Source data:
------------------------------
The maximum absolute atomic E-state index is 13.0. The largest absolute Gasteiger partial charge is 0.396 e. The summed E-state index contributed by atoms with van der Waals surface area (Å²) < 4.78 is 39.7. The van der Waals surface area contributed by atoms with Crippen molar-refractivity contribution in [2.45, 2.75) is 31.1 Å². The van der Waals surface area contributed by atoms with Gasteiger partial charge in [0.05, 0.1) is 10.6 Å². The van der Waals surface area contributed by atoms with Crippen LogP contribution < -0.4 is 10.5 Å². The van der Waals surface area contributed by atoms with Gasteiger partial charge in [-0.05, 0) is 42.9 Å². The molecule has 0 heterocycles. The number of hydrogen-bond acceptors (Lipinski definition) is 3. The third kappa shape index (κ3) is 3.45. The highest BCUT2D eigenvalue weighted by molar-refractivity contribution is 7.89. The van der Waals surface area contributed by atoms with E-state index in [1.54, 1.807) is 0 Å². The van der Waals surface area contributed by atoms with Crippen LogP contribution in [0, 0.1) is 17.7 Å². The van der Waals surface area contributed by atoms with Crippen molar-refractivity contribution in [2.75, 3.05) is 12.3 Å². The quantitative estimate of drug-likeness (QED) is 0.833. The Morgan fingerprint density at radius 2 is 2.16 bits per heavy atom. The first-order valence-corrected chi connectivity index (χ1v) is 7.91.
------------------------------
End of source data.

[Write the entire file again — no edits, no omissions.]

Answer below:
The maximum absolute atomic E-state index is 13.0. The largest absolute Gasteiger partial charge is 0.396 e. The summed E-state index contributed by atoms with van der Waals surface area (Å²) < 4.78 is 39.7. The van der Waals surface area contributed by atoms with Crippen molar-refractivity contribution in [2.45, 2.75) is 31.1 Å². The van der Waals surface area contributed by atoms with Gasteiger partial charge in [0.05, 0.1) is 10.6 Å². The van der Waals surface area contributed by atoms with Crippen LogP contribution < -0.4 is 10.5 Å². The van der Waals surface area contributed by atoms with Gasteiger partial charge in [-0.05, 0) is 42.9 Å². The molecule has 0 heterocycles. The number of hydrogen-bond acceptors (Lipinski definition) is 3. The third kappa shape index (κ3) is 3.45. The highest BCUT2D eigenvalue weighted by molar-refractivity contribution is 7.89. The van der Waals surface area contributed by atoms with E-state index in [1.54, 1.807) is 0 Å². The van der Waals surface area contributed by atoms with Crippen LogP contribution in [0, 0.1) is 17.7 Å². The van der Waals surface area contributed by atoms with Crippen molar-refractivity contribution in [2.75, 3.05) is 12.3 Å². The quantitative estimate of drug-likeness (QED) is 0.833. The Morgan fingerprint density at radius 2 is 2.16 bits per heavy atom. The first-order valence-corrected chi connectivity index (χ1v) is 7.91.